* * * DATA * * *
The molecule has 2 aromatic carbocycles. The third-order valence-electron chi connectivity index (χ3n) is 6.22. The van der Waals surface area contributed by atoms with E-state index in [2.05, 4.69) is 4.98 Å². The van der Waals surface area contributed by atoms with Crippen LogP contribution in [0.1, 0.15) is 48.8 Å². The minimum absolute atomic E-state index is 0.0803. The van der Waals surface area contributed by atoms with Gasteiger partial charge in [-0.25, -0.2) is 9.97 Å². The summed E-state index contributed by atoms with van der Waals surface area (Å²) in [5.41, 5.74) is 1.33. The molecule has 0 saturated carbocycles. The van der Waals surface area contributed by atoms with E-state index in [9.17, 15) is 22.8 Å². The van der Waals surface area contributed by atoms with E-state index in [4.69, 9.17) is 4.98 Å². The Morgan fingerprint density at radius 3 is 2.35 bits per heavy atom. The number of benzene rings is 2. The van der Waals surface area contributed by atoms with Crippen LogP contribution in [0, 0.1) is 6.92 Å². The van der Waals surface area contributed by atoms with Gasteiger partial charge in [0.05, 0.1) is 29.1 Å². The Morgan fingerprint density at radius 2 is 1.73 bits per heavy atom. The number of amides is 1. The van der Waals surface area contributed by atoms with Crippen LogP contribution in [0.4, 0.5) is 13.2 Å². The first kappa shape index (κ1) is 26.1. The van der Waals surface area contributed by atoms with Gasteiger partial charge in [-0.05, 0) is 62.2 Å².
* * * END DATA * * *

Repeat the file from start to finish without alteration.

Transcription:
The molecule has 2 aromatic carbocycles. The third-order valence-electron chi connectivity index (χ3n) is 6.22. The van der Waals surface area contributed by atoms with E-state index in [2.05, 4.69) is 4.98 Å². The van der Waals surface area contributed by atoms with Crippen LogP contribution in [0.1, 0.15) is 48.8 Å². The minimum absolute atomic E-state index is 0.0803. The van der Waals surface area contributed by atoms with Gasteiger partial charge in [-0.25, -0.2) is 9.97 Å². The summed E-state index contributed by atoms with van der Waals surface area (Å²) in [5.41, 5.74) is 1.33. The molecule has 0 saturated carbocycles. The van der Waals surface area contributed by atoms with E-state index in [9.17, 15) is 22.8 Å². The van der Waals surface area contributed by atoms with E-state index in [4.69, 9.17) is 4.98 Å². The Morgan fingerprint density at radius 3 is 2.35 bits per heavy atom. The number of benzene rings is 2. The van der Waals surface area contributed by atoms with Crippen LogP contribution in [0, 0.1) is 6.92 Å². The van der Waals surface area contributed by atoms with Gasteiger partial charge in [0.05, 0.1) is 29.1 Å². The Morgan fingerprint density at radius 2 is 1.73 bits per heavy atom. The number of amides is 1. The van der Waals surface area contributed by atoms with Crippen LogP contribution in [0.4, 0.5) is 13.2 Å². The first kappa shape index (κ1) is 26.1. The van der Waals surface area contributed by atoms with Gasteiger partial charge in [-0.05, 0) is 62.2 Å².